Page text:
George Blackwell, 69,

Folk guitarist, commercial jingles writer George Blackwell dies at 69

 
 
 <span class="cutline_leadin">TROUBADOUR</span> <span class="cutline_leadin">:</span> George Blackwell on his beloved guitar performed at South Florida coffeehouses for more than 30 years and ran a popular recording studio, Sound Track, in North Miami where he co-wrote jingles for Sound Advice, Levitz Furniture, Dadeland Mall and others.
TROUBADOUR : George Blackwell on his beloved guitar performed at South Florida coffeehouses for more than 30 years and ran a popular recording studio, Sound Track, in North Miami where he co-wrote jingles for Sound Advice, Levitz Furniture, Dadeland Mall and others.
Courtesy Lori Baxter

hcohen@MiamiHerald.com

George Blackwell played the most lyrical, melodic folk music on his guitar.

After leaving Alabama in 1968 and crashing for a while at Chuck and Joni Mitchell’s Coconut Grove apartment, Blackwell scored a permanent job as opening act at The Flick coffeehouse in Coral Gables. From its opening in 1964 to its closing in 1974, The Flick was a breeding ground for folk and pop stars like Joni Mitchell, Vince Martin ( Cindy, Oh Cindy), John Sebastian ( Welcome Back) and Michael Murphy ( Wildfire).

Versatile, with the ability to caress classical Bach or finger-picking Fred Neil-style folk on his nylon strings, the “big man” on guitar was nonetheless partly responsible for one ungodly sound he never quite lived down:

The clatter of the squawking TV commercial car salesman.

You see, after Blackwell established an identity as a folk musician on the South Florida circuit, where he would play for more than 30 years, he opened the Sound Track recording studio in North Miami in 1972 with business partner Peter Barnes. There, the two wrote and recorded jingles for Dadeland Mall featuring mellifluous vocalist Liz Seneff, the former Sound Advice home audio and video chain (“Don’t Think Twice, Get Sound Advice”), furniture store Levitz (“You’ll Love It at Levitz”) and car dealerships, including Potamkin.

Blackwell, who died Aug. 20 at age 69 after being diagnosed with Alzheimer’s and suffering a fall at his home in Georgetown, in North Florida, “was the one that originated the damned, screaming car commercials — that was him,” joked wife Lori Baxter from their home on Lake George. “Boy, did he regret that ever since.”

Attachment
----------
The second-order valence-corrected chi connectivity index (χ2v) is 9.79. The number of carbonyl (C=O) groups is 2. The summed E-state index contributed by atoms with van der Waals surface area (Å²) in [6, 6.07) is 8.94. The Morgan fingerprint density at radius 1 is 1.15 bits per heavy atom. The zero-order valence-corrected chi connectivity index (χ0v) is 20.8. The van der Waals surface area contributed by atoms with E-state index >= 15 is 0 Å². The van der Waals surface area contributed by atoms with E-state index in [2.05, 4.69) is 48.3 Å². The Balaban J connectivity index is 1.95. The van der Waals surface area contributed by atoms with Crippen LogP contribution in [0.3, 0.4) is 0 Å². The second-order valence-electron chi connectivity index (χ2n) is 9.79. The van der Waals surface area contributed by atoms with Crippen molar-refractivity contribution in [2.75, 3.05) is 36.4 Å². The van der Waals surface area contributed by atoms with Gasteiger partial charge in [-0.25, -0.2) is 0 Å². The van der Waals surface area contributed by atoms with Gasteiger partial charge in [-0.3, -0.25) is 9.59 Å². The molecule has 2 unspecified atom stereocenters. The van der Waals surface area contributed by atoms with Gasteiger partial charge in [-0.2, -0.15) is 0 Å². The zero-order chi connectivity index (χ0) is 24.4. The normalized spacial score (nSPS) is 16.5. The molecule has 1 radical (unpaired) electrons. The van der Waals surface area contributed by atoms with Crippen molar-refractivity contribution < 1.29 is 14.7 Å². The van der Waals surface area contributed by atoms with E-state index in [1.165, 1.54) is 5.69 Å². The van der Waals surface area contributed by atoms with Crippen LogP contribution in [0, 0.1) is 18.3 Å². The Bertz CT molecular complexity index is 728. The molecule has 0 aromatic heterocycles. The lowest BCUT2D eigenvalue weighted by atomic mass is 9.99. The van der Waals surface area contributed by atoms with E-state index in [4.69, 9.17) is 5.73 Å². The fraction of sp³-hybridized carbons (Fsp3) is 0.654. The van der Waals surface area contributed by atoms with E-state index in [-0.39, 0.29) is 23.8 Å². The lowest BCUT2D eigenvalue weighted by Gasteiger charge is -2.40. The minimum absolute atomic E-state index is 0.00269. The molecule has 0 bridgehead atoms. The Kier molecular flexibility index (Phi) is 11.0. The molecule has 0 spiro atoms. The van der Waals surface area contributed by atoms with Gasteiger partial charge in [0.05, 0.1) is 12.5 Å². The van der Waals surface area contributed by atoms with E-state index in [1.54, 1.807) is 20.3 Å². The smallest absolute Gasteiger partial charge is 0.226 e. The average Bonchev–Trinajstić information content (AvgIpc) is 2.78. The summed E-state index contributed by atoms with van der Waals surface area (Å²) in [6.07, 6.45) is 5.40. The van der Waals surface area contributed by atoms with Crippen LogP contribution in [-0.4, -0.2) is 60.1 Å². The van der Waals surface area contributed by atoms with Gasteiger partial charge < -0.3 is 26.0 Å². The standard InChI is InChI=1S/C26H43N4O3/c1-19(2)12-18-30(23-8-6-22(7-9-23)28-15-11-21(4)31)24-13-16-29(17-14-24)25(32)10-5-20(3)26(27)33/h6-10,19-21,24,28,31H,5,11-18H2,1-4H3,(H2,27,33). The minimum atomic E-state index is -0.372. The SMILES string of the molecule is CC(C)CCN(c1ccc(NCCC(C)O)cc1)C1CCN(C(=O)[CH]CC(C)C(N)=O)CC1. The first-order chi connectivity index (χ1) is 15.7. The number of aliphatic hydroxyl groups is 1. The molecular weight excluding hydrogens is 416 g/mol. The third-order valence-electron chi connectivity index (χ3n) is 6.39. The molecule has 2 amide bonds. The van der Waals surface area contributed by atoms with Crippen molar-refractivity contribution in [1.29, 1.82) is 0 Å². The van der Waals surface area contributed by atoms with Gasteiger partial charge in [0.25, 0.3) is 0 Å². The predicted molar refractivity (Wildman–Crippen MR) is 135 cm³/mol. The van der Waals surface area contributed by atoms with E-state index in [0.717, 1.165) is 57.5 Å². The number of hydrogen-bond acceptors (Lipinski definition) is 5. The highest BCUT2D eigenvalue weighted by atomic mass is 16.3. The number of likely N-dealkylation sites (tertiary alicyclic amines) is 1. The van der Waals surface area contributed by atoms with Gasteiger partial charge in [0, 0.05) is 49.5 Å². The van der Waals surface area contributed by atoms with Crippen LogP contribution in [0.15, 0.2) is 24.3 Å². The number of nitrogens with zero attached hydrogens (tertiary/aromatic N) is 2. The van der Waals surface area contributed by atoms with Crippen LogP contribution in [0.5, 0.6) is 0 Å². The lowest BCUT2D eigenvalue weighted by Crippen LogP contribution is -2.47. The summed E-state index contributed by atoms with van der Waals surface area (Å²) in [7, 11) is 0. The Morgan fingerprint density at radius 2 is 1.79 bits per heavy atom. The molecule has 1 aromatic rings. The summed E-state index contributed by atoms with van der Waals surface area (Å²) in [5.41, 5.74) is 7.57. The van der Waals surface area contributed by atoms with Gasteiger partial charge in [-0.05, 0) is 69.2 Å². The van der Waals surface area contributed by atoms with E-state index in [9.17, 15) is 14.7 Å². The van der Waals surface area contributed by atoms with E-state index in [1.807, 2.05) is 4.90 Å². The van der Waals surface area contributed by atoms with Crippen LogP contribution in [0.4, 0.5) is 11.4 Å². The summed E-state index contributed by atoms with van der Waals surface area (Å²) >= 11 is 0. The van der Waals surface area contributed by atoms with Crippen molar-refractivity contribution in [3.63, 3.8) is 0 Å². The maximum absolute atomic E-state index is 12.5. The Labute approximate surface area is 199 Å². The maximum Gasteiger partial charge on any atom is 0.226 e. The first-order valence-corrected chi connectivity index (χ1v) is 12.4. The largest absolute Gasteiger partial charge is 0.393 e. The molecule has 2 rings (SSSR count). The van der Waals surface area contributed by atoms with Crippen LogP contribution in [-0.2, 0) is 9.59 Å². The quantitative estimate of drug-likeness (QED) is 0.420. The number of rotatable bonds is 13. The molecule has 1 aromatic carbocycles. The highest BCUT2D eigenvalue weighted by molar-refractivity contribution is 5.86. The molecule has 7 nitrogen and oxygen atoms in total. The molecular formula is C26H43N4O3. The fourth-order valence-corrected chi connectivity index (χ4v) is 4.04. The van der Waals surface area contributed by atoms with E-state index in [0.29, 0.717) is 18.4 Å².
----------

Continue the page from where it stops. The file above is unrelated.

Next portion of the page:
Still, gentler music ran through Blackwell from an early age. From where, who knows? He was an only child, born March 31, 1945, in Opelika, Alabama. His parents weren’t musicians. But his kindergarten teacher told his parents when little George was 5 years old that he would grow up to be a musician. “More than likely, strings,” she had said of his instrument of choice.

Her prediction was astute. Blackwell left Alabama in the mid-1960s to become a troubadour, and toured the folk clubs and ski resorts of Colorado and surrounding states. He moved to Los Angeles in 1967 and met Randy Sparks, who had founded a number of folk acts, including The New Society that featured Blackwell and an up-and-coming songwriter named Michael Johnson, who would score a No. 12 pop hit in 1978 with Bluer Than Blue. The New Society played from Pasadena to Pittsburgh as well as Bangkok and a tour of Vietnam.

Then came his move to Miami and The Flick. “We were friends from all the way back to the Flick days,” said Coconut Grove singer-songwriter Bobby Ingram. “He was a fine guitar player.”

Lights and sound man David Cohen was in the Air Force, stationed at Homestead, when the two first met in the late 1960s. “They told me about this place in Coral Gables called The Flick. I drove up there, and I felt at home because I’m from New York and went to [Greenwich] Village all the time. I got to know a lot of performers, and George and his wife Jenny were so kind to me. Lovely friendship,” he said.

Cohen, who would later work with Blackwell at Bubba’s in the Grove, said Blackwell helped him buy his first tape recorder. The pair recorded plenty of gigs at The Flick and built quite a music library. The sharing of tapes would be helpful when Hurricane Andrew in 1992 destroyed Blackwell’s copies, Cohen said.

“He was a marvelous musician . . full-bodied sound and a delight on stage. He was the consummate performer, and people loved him,” Cohen said. “My friend made him T-shirts, and on the T-shirts we had this giant teddy bear. And that is what he was.”

Sound Track succeeded, in part, thanks to Blackwell’s first wife Jenny, Baxter said. “She was the one with the business sense. In any successful relationship with an artist, there’s the person floating in the clouds and the other with the string that holds them and doesn’t let them fly away and get lost. That was Jenny. He was out there in the clouds,” Baxter said, chuckling.

The studio folded soon after Jenny’s death in 1992. Blackwell began performing at open mics again at the Pelican’s Nest in South Miami-Dade, where he met Baxter, a fellow performer, in 1998. The couple also performed at North Miami’s Luna Star Café and JohnMartin’s Irish Pub and Restaurant in Coral Gables before moving to the banks of Lake George in 2003.

“He was one of the wittiest and kindest people that I had ever known,” Baxter said. “He loved his guitar — that was his primary love. He was not attached to material things except for his guitar. And he was a phenom on stage.”

Baxter said she plans to have a memorial celebration for Blackwell, who had no other survivors, “when the snowbirds get into town” later this fall.

Follow @HowardCohen on Twitter.

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